0

In Gen. 40:13, regarding the chief butler, it is written,

13 Yet within three days shall Pharaoh lift up thine head, and restore thee unto thy place: and thou shalt deliver Pharaoh’s cup into his hand, after the former manner when thou wast his butler. KJV, 1769

In Gen. 40:19, regarding the chief baker, it is written,

19 Yet within three days shall Pharaoh lift up thy head from off thee, and shall hang thee on a tree; and the birds shall eat thy flesh from off thee. KJV, 1769

However, in Gen. 40:20, regarding both the chief baker and the chief butler, it is written,

20 And it came to pass the third day, which was Pharaoh’s birthday, that he made a feast unto all his servants: and he lifted up the head of the chief butler and of the chief baker among his servants. KJV, 1769

This phrase, “lift up the head,” seems ambiguous, for Joseph intimates that both their heads will be lifted up,1 yet one was restored to his original position2 and the other hanged.3 Could the lifting up of the heads be the release from prison to stand trial?


Footnotes

1 Gen. 40:20
2 Gen. 40:21
3 Gen. 40:22

0

This is actually a great question. You are correct that one particular verse1 seems to suggest that the heads of both the chief baker and the chief butler were lifted up in an identical manner.

20 And it came to pass the third day, which was Pharaoh’s birthday, that he made a feast unto all his servants: and he lifted up the head of the chief butler and of the chief baker among his servants. KJV, 1769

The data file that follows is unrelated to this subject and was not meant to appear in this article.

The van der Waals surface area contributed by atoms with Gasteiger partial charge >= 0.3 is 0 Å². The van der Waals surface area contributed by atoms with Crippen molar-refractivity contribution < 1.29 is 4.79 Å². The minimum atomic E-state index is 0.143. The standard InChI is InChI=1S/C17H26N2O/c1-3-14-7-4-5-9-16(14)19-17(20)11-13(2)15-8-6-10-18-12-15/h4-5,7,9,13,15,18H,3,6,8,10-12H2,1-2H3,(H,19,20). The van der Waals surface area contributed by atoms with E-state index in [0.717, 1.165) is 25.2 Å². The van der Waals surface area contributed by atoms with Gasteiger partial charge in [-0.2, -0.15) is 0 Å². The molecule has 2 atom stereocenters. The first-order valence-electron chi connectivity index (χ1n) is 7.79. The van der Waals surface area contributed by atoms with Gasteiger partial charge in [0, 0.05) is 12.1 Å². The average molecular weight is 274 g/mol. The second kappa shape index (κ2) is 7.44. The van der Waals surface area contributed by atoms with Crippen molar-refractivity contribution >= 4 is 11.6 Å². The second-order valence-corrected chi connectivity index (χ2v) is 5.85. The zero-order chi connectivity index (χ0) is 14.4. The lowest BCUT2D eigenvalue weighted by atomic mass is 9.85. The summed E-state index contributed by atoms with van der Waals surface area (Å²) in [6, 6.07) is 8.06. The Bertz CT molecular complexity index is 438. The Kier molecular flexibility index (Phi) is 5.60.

Regarding the chief butler, Joseph states יִשָּׂא פַרְעֹה אֶת רֹאשֶׁךָ—“Pharoah shall lift up your head.”2 However, regarding the chief baker, Joseph states, יִשָּׂא פַרְעֹה אֶת רֹאשְׁךָ מֵעָלֶיךָ וְתָלָה אוֹתְךָ עַל עֵץ—“Pharoah shall lift up your head off you and hang you up upon a tree.”3

Clearly, then, Joseph’s two interpretations are not identical, for he adds מֵעָלֶיךָ וְתָלָה אוֹתְךָ עַל עֵץ concerning the chief baker. The word מֵעָלֶיךָ—consisting of the preposition מ, combined with the preposition עַל, and the 2nd person, singular number, masculine gender pronominal suffix—can be understood as “off you,” although it is literally “from upon you.” Consider a few other examples of its usage: וַתּוֹרֶד כַּדָּהּ מֵעָלֶיהָ—“and she took the pitcher down off her”4; וַתִּפֹּל מֵעַל הַגָּמָל—“she lighted off the camel.”5

In conclusion, both heads were indeed lifted up, the chief butler’s without qualification, thus to his benefit, yet the chief baker’s with the qualification that it would be off him—he would be beheaded—and he would be hung on a tree.


Footnotes

1 Gen. 40:13
2 Gen. 40:19
3 Gen. 40:20
4 Gen. 24:46
5 Gen. 24:64

Your Answer

By clicking “Post Your Answer”, you agree to our terms of service, privacy policy and cookie policy

Not the answer you're looking for? Browse other questions tagged or ask your own question.